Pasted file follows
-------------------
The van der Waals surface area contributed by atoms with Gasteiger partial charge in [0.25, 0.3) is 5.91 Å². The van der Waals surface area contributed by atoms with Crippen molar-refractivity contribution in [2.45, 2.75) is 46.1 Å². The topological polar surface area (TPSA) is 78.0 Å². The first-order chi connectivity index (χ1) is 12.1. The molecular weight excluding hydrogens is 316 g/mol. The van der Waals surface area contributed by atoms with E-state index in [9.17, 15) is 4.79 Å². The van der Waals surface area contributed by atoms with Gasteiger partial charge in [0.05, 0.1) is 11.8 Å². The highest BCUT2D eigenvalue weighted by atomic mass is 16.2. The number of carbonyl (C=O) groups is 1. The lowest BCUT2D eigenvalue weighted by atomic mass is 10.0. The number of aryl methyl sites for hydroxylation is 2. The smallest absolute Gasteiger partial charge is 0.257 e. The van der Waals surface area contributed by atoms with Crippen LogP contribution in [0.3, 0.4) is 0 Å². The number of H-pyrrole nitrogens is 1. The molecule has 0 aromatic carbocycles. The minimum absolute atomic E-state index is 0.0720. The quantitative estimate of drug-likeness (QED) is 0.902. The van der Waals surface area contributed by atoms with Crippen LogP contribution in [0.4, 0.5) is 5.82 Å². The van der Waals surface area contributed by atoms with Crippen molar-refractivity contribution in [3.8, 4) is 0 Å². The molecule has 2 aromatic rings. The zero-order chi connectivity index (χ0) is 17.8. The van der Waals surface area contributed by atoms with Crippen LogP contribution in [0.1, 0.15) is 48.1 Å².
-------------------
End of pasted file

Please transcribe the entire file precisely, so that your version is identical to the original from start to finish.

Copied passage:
The van der Waals surface area contributed by atoms with Gasteiger partial charge in [0.25, 0.3) is 5.91 Å². The van der Waals surface area contributed by atoms with Crippen molar-refractivity contribution in [2.45, 2.75) is 46.1 Å². The topological polar surface area (TPSA) is 78.0 Å². The first-order chi connectivity index (χ1) is 12.1. The molecular weight excluding hydrogens is 316 g/mol. The van der Waals surface area contributed by atoms with E-state index in [9.17, 15) is 4.79 Å². The van der Waals surface area contributed by atoms with Gasteiger partial charge in [0.05, 0.1) is 11.8 Å². The highest BCUT2D eigenvalue weighted by atomic mass is 16.2. The number of carbonyl (C=O) groups is 1. The lowest BCUT2D eigenvalue weighted by atomic mass is 10.0. The number of aryl methyl sites for hydroxylation is 2. The smallest absolute Gasteiger partial charge is 0.257 e. The van der Waals surface area contributed by atoms with Crippen LogP contribution in [0.3, 0.4) is 0 Å². The number of H-pyrrole nitrogens is 1. The molecule has 0 aromatic carbocycles. The minimum absolute atomic E-state index is 0.0720. The quantitative estimate of drug-likeness (QED) is 0.902. The van der Waals surface area contributed by atoms with Crippen LogP contribution in [0.4, 0.5) is 5.82 Å². The van der Waals surface area contributed by atoms with Crippen molar-refractivity contribution in [3.8, 4) is 0 Å². The molecule has 2 aromatic rings. The zero-order chi connectivity index (χ0) is 17.8. The van der Waals surface area contributed by atoms with Crippen LogP contribution in [0.1, 0.15) is 48.1 Å².